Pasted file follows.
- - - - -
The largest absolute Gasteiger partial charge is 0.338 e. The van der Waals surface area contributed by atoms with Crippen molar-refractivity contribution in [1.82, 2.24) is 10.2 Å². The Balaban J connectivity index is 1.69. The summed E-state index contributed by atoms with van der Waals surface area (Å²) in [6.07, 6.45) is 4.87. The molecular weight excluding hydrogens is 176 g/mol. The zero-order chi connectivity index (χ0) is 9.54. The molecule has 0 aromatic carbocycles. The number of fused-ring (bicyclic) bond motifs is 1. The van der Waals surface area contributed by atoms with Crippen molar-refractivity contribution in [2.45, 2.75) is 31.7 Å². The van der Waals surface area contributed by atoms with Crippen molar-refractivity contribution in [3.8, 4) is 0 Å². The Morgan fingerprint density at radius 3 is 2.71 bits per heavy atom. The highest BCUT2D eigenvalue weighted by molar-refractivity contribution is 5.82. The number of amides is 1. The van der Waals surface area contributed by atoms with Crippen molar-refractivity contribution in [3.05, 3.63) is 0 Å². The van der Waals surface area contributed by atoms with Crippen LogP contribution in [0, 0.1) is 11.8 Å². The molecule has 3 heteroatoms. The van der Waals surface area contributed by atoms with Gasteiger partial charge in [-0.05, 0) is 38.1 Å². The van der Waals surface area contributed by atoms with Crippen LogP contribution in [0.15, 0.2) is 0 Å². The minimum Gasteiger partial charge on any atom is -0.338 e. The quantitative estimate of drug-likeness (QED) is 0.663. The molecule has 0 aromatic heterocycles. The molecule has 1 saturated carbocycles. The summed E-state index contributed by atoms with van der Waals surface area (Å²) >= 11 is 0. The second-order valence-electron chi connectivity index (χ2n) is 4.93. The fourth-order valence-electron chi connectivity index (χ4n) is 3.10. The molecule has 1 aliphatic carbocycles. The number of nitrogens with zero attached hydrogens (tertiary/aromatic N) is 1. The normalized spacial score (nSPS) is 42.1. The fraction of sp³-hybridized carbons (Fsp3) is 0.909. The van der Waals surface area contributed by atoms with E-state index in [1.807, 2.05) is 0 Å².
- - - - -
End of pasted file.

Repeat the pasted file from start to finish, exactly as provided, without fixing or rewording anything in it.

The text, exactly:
The largest absolute Gasteiger partial charge is 0.338 e. The van der Waals surface area contributed by atoms with Crippen molar-refractivity contribution in [1.82, 2.24) is 10.2 Å². The Balaban J connectivity index is 1.69. The summed E-state index contributed by atoms with van der Waals surface area (Å²) in [6.07, 6.45) is 4.87. The molecular weight excluding hydrogens is 176 g/mol. The zero-order chi connectivity index (χ0) is 9.54. The molecule has 0 aromatic carbocycles. The number of fused-ring (bicyclic) bond motifs is 1. The van der Waals surface area contributed by atoms with Crippen molar-refractivity contribution in [2.45, 2.75) is 31.7 Å². The van der Waals surface area contributed by atoms with Crippen molar-refractivity contribution in [3.8, 4) is 0 Å². The Morgan fingerprint density at radius 3 is 2.71 bits per heavy atom. The highest BCUT2D eigenvalue weighted by molar-refractivity contribution is 5.82. The number of amides is 1. The van der Waals surface area contributed by atoms with Crippen molar-refractivity contribution in [3.05, 3.63) is 0 Å². The van der Waals surface area contributed by atoms with Crippen LogP contribution in [0, 0.1) is 11.8 Å². The molecule has 3 heteroatoms. The van der Waals surface area contributed by atoms with Gasteiger partial charge in [-0.05, 0) is 38.1 Å². The van der Waals surface area contributed by atoms with Crippen LogP contribution in [0.15, 0.2) is 0 Å². The minimum Gasteiger partial charge on any atom is -0.338 e. The quantitative estimate of drug-likeness (QED) is 0.663. The molecule has 0 aromatic heterocycles. The molecule has 1 saturated carbocycles. The summed E-state index contributed by atoms with van der Waals surface area (Å²) >= 11 is 0. The second-order valence-electron chi connectivity index (χ2n) is 4.93. The fourth-order valence-electron chi connectivity index (χ4n) is 3.10. The molecule has 1 aliphatic carbocycles. The number of nitrogens with zero attached hydrogens (tertiary/aromatic N) is 1. The normalized spacial score (nSPS) is 42.1. The fraction of sp³-hybridized carbons (Fsp3) is 0.909. The van der Waals surface area contributed by atoms with E-state index in [1.807, 2.05) is 0 Å².